Those extra heart beats, in reality amounting to no more than three to six more than I had been beating per minute for the past 120 minutes or so, were the equivalent of a race car driver winding up the turbo boost on his race car. For a couple of miles I felt fantastic, clocking 6:01 at mile 21 and 6:03 at mile 22 and was on 5:50 pace for the first half of that mile. I looked at my virtual race partner – I was ten seconds up on sub 2:45 pace. The dream was alive again!
I took my final gel then made a ninety degree turn and slowly the dream began to unravel. Running more or less alone, there was a stiff head wind that slowed me uncontrollably. For most of the remainder of the race, the head wind persisted and the pace slowly faded with it. Mile 23 was a 6:17 – the dream was hanging by a thread. Mile 24 was 6:28 – it was passing through my fingers.
37k was meant to be a spot for some light relief in the form of friends and family submitted messages appearing on a big screen we passed there and again 500m from the finish. I saw it in the distance and there they were, messages of support scrolling down. I knew that some had been written for me. There were just two runners ahead of us, surely mine would appear as I passed the chip mat below me? What I got was an extended advert for New Balance trainers. Just my luck! For a second I thought I might stop and wait, but I thankfully came to my senses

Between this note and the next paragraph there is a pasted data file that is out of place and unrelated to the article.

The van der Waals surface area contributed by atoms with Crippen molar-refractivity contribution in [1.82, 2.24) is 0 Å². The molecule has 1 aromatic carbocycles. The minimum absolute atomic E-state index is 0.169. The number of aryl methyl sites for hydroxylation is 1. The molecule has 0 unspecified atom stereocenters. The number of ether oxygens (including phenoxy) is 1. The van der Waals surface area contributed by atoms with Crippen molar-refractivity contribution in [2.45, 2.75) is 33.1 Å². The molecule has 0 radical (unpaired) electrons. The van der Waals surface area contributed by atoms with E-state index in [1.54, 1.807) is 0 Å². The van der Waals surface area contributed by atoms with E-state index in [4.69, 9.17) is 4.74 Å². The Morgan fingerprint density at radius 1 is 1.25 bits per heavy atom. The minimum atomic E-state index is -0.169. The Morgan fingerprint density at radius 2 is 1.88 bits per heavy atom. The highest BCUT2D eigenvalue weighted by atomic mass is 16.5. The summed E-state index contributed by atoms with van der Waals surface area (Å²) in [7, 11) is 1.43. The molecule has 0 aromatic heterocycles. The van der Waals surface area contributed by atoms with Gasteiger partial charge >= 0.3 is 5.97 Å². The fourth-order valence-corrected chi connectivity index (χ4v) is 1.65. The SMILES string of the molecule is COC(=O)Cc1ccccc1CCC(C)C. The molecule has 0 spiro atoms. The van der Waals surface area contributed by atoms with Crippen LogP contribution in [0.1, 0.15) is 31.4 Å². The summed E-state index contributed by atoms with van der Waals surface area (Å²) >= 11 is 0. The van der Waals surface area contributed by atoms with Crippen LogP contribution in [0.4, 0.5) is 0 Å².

What I couldn’t control though was the inexorable late marathon fade. When it hits, the game is a battle of half the body and mind saying – come on! Just a couple of miles more effort! You’re nearly there! Put everything in and you have as long as you like to rest later! whereas the other half is saying – you’re tired! Why don’t you quit?! It would be nice if you quit! It won’t hurt so bad if you quit! Quit! Go on – QUIT!